Srekala Bharat’s version fell short of expectations.
Srekala Bharat returned to perform ‘Bhaktha Meera’, which she premiered on the same stage a decade ago. The choreography is based on a musical opera composed by Rukmini Ramani.
Srekala’s experience and expertise were evident right through the performance, both in the ease and competence in nritta as also in communicating a range of emotions with conviction. Attired in an aesthetic brocaded costume, the dancer entered and the story of Meera unfolded.
Starting with her childhood with the depiction of her mother’s vatsalya bhava to Meera’s blossoming love for Krishna, and then moving to her marriage with the Rana, the suffering she had to face before her surrender and final union with Lord Krishna, were told in quick succession. As a routine dance performance, it had no cause for complaint.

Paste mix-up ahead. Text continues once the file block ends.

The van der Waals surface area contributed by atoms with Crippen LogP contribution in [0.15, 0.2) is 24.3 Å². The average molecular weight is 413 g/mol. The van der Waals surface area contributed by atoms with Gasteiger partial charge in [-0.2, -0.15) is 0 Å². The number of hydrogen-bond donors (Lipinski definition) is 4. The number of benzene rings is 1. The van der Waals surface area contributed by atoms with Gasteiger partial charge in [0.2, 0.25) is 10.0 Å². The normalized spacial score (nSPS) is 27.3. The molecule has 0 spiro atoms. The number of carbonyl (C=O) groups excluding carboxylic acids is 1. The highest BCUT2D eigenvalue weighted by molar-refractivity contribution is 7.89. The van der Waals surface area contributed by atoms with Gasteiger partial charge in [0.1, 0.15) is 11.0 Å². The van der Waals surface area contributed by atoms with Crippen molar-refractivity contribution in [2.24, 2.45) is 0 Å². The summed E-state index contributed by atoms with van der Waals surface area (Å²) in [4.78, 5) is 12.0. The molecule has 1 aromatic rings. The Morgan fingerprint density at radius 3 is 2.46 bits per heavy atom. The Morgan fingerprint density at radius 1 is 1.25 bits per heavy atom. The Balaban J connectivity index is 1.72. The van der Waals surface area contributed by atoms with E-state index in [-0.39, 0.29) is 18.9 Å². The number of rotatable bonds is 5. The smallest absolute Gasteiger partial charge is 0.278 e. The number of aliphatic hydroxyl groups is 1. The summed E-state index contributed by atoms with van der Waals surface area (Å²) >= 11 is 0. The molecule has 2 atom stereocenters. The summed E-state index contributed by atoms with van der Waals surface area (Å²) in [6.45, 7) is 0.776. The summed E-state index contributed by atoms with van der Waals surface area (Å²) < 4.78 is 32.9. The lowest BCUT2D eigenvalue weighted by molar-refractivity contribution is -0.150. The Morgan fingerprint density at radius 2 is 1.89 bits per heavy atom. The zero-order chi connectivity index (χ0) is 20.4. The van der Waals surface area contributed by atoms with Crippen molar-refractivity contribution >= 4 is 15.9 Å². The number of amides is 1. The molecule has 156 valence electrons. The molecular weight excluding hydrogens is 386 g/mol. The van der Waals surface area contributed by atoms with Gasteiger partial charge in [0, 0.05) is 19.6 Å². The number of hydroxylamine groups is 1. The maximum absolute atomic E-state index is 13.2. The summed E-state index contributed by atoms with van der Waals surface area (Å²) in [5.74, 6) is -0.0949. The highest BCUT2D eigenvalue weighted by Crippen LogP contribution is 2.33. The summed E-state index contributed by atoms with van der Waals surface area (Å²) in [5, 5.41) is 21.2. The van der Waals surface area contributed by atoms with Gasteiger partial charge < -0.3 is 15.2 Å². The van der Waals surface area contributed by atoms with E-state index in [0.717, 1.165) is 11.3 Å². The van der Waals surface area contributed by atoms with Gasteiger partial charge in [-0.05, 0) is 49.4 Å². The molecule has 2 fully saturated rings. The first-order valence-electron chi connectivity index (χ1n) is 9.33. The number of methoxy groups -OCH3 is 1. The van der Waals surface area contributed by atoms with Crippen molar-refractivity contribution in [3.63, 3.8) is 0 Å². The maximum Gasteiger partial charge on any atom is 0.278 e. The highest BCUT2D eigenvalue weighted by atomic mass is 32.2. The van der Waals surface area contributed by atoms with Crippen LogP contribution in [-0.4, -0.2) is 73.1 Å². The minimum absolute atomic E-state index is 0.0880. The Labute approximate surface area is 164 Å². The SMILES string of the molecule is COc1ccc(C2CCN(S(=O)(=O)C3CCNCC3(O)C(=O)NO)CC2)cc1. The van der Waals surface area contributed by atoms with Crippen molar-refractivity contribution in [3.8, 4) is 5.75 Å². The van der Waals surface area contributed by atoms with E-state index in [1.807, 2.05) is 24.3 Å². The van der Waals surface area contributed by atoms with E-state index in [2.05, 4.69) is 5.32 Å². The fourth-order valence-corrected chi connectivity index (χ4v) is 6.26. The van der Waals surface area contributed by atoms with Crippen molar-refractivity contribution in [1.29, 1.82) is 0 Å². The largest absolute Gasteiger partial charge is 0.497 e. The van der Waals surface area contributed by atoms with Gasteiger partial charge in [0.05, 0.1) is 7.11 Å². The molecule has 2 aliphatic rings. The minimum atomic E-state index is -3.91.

When a presentation is thematic, the perspective of viewing changes. By choosing a subject that’s embedded in the minds of people, Srekala had the daunting task of living up to their expectations.
Given her experience, the choice of the story telling format was disappointing. The frequent use of jathis and fast tempo music left no time for rest or repose so essential to internalise and communicate the core of Meerabhai’s life which is bhakti. In the bhajan ‘Hari Tum Haro,’ by focussing on the stories of Gajendra Moksha and Draupadi Vastrapaharan, somehow, the devotional aspect of the song was relegated to the background. The dancer needs to relook at her work, to bring in fresh insights into it befitting her stature as a mature dancer.